Sunday, June 12, 2011
Arrived at our place in New Mexico yesterday afternoon.
You may have heard that the smoke from the Wallow fire on the Arizona/New Mexico border is being blown east and north by the wind. Yes, yes it is. I could see the bank of smoke on the eastern horizon all the way from Holbrook while I drove east on I-40. I stopped at the New Mexico welcome center just over the state line, and I could see tongues of smoke creeping over the fancy mesa against which the center is set. Driving on, the smoke became thicker and thicker until by Gallup, the smoke was heavy, acrid, and very close to the ground. And Gallup is some 150 miles north of the north edge of the fire.
The smoke was thick, almost like a heavy, yellowish fog, all the way to Grants/Milan. The worst was where it was mixed with blowing dust. Then it thinned and rose somewhat, such that in some areas it almost seemed like the air was clear -- except for the yellowish gunk on the horizon. So it was all the way to Albuquerque and beyond. In fact, going over the Tijeras Pass, the sky was clear blue, the first of that I had seen since entering New Mexico, but just over Sedillo Hill, once again you could see thin but obvious smoke relatively high in the air.
A couple of years ago, much of the forest cover on the east side of the Manzanos not far from our place burned, with much structural damage, evacuation of thousands, and ruined mountainsides for miles and miles. It was a terrible fire, but it was confined to the mountainsides, and the wind was not too bad, so the smoke rose relatively straight up in the air and dissipated.
Smoke bothers me. I think I mentioned in an earlier post that I used to smoke cigarettes; quit about 15 years ago. (Used the nicotine patch, worked like a charm, was smoke free within a week, and have never had any desire for a cigarette since. The relief was wonderful!)
But when first I came to New Mexico, I was a heavy smoker, and it didn't occur to me that the altitude here might have an effect on me -- and other smokers -- with predictable results.
Indeed. I've only been to Taos once, a very long time ago now. I used to hate going to Santa Fe, and I loudly despised the town, the people, the idiocy of it all. I was relatively OK in Albuquerque, but if I went up the Sandias too far, all that crabbiness I felt in Santa Fe would return. At the time, I didn't connect the nastiness of my mood swings in New Mexico -- or at high elevations anywhere else -- with smoking. I didn't occur to me.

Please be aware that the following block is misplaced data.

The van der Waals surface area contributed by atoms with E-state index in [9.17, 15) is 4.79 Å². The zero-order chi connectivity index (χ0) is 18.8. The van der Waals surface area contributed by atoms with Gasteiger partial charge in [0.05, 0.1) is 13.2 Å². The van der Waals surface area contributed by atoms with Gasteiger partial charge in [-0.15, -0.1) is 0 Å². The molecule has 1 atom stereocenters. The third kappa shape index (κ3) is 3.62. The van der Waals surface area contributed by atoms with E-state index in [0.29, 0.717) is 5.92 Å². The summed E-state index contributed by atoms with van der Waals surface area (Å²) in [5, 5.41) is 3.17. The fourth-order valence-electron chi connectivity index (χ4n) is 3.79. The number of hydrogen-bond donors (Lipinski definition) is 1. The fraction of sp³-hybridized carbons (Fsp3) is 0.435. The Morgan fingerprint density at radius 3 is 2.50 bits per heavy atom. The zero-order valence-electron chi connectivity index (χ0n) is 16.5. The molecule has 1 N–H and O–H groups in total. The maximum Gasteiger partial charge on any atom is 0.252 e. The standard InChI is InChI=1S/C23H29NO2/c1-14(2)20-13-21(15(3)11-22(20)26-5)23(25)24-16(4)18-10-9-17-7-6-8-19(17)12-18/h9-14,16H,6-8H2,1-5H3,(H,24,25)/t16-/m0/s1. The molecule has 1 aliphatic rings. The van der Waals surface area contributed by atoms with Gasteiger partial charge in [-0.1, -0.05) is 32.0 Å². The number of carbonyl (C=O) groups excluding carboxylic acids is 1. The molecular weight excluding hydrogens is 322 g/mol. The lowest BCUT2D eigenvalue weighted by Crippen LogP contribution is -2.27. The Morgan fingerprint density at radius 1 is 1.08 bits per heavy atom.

But after I quit, we were having lunch at a cafe on the Albuquerque Plaza, sitting outside, it was a beautiful day. And the table next to us was occupied by a couple, both of whom were smokers. They hated everything. Just everything was wrong, and they were complaining constantly. I thought, "Hm, where have I seen this before?" Of course, I was like that at one time. And I'd seen the same effect among smokers up in Santa Fe. If anything, it was worse there.
The problem is simple: smokers from lower elevations (and our house in California is barely above sea level) can't breathe in the rarified air of the high desert, which means most of New Mexico. The higher the elevation, the worse it gets for smokers. Sometimes they try to "breathe" by smoking more -- which makes the condition worse.
And that physical phenomenon -- which smokers may not recognize at all -- has a profound effect on mood and attitude. Once you recognize what's going on, you may be able to compensate, either by laughing at yourself when you get all crabbified, or by cutting back on smoking while you're in the high desert. Or by quitting altogether.
I've become so sensitive to smoke since I quit smoking cigarettes that even a burning fireplace can cause a physical reaction in me similar to an allergy attack. So when there's smoke in the air like there is here -- even the small amount there is today (predictions are for it to get thicker later in the day due to wind changes) -- I tend to sneeze and cough and whatnot. I can deal with it, though, because I know what's going on.
But I've often thought that one of the things New Mexico should offer at its welcome centers and rest stops is counseling for smokers: let them know that they will be at a relatively high altitude in most of New Mexico, very high in some areas, and that high altitude has a stronger physical effect on smokers from lower altitudes than on non-smokers. Smokers may feel unaccountably moody, cranky, and even angry for no apparent reason. They may lash out or complain incessantly or feel very depressed. Sometimes, they can control their own moods by understanding that their moods are connected with breathing difficulties they're having -- but not necessarily recognizing -- at high altitudes. Recommendation is to take it very easily while at high altitudes, move slowly, cut back on or stop smoking, and to realize that your unaccountable crabbiness is due to your own breathing difficulties at high altitudes, not necessarily something intrinsically AWFUL about the people and places you are visiting.
Have a nice day! ☺